Cordwood construction is an old fashioned building technique by which walls are constructed of short logs – called “log ends” – laid-up widthwise in the wall, like a rank of firewood. The walls are easy and economic to build, and are green and energy-efficient because of the special insulated mortar matrix which surrounds each log-end. In addition, the walls have a unique and attractive appearance, combining the warmth of wood with the pleasing texture of stone masonry.
Richard & Becky Flatau of Cordwood Construction Resources in Merrill, have been teaching this building technique for 27 years, and will be conducting a 2-day Cordwood Masonry Workshop on Sept. 11-12 at UWSP’s Treehaven campus near Tomahawk. The workshop will be the cordwood infilling of cordwood greenhouse next to Treehaven’s organic garden. For more information, call Richard or Becky at 715-536-3195, 715-212-2870, email them at Flato@aol.com or go to www.daycreek.com and click on the Tomahawk cordwood workshop link for registration details.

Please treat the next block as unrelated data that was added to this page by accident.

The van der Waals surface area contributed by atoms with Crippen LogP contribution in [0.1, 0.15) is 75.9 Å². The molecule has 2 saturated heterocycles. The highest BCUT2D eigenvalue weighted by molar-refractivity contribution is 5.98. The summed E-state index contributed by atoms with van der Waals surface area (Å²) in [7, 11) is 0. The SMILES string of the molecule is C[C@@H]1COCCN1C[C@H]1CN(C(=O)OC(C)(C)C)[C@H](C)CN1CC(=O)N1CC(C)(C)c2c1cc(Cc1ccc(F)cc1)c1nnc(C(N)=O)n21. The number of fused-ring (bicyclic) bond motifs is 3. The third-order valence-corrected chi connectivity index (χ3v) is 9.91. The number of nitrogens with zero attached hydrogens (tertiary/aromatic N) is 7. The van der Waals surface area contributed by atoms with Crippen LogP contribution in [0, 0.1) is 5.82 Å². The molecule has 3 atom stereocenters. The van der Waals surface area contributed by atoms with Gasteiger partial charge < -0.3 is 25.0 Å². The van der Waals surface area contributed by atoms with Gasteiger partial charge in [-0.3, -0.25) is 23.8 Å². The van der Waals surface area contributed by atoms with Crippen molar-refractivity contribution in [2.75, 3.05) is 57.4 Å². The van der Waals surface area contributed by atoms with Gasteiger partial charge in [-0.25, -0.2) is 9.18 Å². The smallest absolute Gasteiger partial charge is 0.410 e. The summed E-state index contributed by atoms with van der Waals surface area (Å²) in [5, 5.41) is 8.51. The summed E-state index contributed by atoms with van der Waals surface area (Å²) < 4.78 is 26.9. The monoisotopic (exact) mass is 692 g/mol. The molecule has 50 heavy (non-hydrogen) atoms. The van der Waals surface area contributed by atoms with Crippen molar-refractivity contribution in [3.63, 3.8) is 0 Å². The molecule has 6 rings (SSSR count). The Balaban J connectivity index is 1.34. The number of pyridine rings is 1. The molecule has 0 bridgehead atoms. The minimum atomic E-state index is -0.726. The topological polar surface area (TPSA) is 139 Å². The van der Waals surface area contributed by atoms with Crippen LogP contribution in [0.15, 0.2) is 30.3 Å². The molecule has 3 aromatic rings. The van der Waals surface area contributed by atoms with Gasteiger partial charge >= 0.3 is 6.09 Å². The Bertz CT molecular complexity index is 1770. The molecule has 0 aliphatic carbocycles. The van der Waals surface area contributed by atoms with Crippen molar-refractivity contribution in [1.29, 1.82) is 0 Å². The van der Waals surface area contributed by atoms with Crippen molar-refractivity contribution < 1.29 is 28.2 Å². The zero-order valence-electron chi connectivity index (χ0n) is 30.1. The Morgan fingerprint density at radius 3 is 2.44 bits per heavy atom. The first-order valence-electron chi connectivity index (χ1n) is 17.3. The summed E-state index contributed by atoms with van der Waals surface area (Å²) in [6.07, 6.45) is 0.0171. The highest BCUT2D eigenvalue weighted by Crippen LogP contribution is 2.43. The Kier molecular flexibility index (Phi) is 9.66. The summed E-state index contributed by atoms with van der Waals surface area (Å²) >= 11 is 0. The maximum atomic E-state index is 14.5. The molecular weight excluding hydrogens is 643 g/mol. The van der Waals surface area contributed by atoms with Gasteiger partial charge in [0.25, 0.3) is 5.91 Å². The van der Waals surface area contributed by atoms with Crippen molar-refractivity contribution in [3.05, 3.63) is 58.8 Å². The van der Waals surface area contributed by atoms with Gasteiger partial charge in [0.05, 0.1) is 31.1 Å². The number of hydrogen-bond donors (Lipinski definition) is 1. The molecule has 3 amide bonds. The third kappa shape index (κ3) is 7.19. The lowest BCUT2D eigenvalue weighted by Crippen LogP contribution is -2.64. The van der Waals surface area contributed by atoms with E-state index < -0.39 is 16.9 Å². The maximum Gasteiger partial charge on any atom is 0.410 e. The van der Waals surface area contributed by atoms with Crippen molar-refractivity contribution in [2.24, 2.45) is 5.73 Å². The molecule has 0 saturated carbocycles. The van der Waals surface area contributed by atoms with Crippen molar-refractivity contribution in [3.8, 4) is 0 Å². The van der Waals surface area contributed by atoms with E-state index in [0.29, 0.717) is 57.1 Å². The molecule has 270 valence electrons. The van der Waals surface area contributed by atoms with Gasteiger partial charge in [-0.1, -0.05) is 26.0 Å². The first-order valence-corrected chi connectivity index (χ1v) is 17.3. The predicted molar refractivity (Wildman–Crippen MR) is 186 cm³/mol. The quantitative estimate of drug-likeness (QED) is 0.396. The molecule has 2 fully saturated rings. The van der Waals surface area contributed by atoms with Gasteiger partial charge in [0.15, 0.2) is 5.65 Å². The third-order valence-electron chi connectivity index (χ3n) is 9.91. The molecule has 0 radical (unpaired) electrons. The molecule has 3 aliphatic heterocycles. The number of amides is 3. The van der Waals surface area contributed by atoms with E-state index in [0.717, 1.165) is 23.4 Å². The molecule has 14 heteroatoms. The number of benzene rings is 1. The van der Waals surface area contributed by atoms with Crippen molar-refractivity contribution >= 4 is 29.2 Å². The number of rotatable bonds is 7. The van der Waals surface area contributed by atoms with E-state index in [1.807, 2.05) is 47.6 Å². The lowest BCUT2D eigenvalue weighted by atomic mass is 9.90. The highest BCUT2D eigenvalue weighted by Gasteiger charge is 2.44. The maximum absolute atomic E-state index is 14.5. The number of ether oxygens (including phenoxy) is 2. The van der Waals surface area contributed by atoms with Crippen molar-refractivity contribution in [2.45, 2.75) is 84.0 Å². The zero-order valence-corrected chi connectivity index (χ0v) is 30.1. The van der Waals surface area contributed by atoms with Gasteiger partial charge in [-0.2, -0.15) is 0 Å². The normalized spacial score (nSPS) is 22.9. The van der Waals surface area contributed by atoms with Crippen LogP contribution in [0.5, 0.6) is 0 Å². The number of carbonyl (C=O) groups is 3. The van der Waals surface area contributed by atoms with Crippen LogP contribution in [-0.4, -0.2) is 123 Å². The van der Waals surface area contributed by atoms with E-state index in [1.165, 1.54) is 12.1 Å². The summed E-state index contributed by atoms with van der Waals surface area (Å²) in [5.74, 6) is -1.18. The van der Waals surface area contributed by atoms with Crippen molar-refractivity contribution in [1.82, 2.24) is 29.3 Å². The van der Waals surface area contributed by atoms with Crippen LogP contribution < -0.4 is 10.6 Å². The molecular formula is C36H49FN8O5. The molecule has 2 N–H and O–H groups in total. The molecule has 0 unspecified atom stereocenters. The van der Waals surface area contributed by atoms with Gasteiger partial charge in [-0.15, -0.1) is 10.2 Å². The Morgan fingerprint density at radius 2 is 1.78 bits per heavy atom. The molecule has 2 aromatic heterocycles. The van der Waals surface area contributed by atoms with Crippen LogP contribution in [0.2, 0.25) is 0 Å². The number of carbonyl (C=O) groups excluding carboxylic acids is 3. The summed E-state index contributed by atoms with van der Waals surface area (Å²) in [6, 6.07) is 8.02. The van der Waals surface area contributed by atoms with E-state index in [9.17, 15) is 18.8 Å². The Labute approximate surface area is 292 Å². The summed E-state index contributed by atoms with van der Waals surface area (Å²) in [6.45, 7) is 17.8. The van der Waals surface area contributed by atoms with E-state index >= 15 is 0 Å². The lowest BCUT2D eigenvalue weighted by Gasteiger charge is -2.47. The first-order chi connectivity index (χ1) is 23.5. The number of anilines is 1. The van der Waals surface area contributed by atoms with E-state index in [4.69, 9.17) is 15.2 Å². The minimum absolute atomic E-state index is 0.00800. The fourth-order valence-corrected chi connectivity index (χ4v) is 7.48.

Or go to http://www.uwsp.edu/cnr/treehaven/publicPrograms.aspx Registration can be paid in a half now, half later arrangement.
Cordwood has a unique history in Wisconsin. Cordwood Construction traces it roots to three distinct localities: Scandinavia, Quebec and Wisconsin. Many homes and barns were built in Door County in the late 1890’s. There is the Kruza cordwood home with attached barn at Old World Wisconsin (Eagle, WI) which was built in 1884. The Meichalski Cordwood Store near Pelican Lake, WI was built in 1899 and was restored by the Kohler Foundation in 1986 and now serves as a museum for the town of Jennings.
Hundreds of modern day cordwood homes and outbuildings have been built in Wisconsin in the past 30 years. These homes are energy efficient, green, esthetically attractive and economical to build. There is also a beautiful, round cordwood home in Land O’ Lakes, WI built by Frontier Log Homes in 2002.